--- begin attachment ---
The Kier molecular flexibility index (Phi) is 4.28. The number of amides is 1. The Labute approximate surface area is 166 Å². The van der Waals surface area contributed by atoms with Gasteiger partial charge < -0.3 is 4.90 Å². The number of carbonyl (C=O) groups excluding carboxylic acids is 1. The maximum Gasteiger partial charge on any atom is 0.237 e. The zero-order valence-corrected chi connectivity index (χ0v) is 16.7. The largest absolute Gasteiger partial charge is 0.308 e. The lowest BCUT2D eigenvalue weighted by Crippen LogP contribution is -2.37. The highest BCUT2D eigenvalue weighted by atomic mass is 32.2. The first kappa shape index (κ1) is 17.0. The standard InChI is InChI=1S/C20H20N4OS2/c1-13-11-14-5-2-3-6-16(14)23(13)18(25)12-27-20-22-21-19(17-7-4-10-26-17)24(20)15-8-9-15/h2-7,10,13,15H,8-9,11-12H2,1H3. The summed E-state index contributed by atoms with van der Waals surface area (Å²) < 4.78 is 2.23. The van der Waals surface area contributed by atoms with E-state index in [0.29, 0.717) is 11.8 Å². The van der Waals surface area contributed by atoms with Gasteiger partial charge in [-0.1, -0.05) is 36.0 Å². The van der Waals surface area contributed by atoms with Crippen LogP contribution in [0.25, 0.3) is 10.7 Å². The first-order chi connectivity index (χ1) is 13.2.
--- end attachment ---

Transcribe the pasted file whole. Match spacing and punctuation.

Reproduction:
The Kier molecular flexibility index (Phi) is 4.28. The number of amides is 1. The Labute approximate surface area is 166 Å². The van der Waals surface area contributed by atoms with Gasteiger partial charge < -0.3 is 4.90 Å². The number of carbonyl (C=O) groups excluding carboxylic acids is 1. The maximum Gasteiger partial charge on any atom is 0.237 e. The zero-order valence-corrected chi connectivity index (χ0v) is 16.7. The largest absolute Gasteiger partial charge is 0.308 e. The lowest BCUT2D eigenvalue weighted by Crippen LogP contribution is -2.37. The highest BCUT2D eigenvalue weighted by atomic mass is 32.2. The first kappa shape index (κ1) is 17.0. The standard InChI is InChI=1S/C20H20N4OS2/c1-13-11-14-5-2-3-6-16(14)23(13)18(25)12-27-20-22-21-19(17-7-4-10-26-17)24(20)15-8-9-15/h2-7,10,13,15H,8-9,11-12H2,1H3. The summed E-state index contributed by atoms with van der Waals surface area (Å²) < 4.78 is 2.23. The van der Waals surface area contributed by atoms with E-state index in [0.29, 0.717) is 11.8 Å². The van der Waals surface area contributed by atoms with Gasteiger partial charge in [-0.1, -0.05) is 36.0 Å². The van der Waals surface area contributed by atoms with Crippen LogP contribution in [0.25, 0.3) is 10.7 Å². The first-order chi connectivity index (χ1) is 13.2.